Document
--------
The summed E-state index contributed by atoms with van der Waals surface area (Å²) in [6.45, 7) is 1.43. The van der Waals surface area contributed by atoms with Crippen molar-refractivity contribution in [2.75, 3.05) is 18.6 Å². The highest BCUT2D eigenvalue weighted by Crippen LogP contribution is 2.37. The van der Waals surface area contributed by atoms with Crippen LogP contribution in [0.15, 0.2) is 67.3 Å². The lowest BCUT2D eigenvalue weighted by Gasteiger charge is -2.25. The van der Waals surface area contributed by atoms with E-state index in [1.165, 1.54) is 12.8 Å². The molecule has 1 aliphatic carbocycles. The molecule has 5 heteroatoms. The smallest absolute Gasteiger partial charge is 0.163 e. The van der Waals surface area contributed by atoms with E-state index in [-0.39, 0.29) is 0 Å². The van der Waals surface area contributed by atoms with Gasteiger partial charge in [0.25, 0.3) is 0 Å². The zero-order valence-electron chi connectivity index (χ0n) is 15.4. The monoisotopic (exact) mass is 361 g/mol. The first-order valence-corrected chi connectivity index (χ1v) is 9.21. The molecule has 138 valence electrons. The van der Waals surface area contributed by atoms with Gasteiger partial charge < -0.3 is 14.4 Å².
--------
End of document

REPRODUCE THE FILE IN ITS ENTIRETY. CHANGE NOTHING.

The summed E-state index contributed by atoms with van der Waals surface area (Å²) in [6.45, 7) is 1.43. The van der Waals surface area contributed by atoms with Crippen molar-refractivity contribution in [2.75, 3.05) is 18.6 Å². The highest BCUT2D eigenvalue weighted by Crippen LogP contribution is 2.37. The van der Waals surface area contributed by atoms with Crippen LogP contribution in [0.15, 0.2) is 67.3 Å². The lowest BCUT2D eigenvalue weighted by Gasteiger charge is -2.25. The van der Waals surface area contributed by atoms with E-state index in [1.165, 1.54) is 12.8 Å². The molecule has 1 aliphatic carbocycles. The molecule has 5 heteroatoms. The smallest absolute Gasteiger partial charge is 0.163 e. The van der Waals surface area contributed by atoms with E-state index in [-0.39, 0.29) is 0 Å². The van der Waals surface area contributed by atoms with Gasteiger partial charge in [0.25, 0.3) is 0 Å². The zero-order valence-electron chi connectivity index (χ0n) is 15.4. The monoisotopic (exact) mass is 361 g/mol. The first-order valence-corrected chi connectivity index (χ1v) is 9.21. The molecule has 138 valence electrons. The van der Waals surface area contributed by atoms with Gasteiger partial charge < -0.3 is 14.4 Å².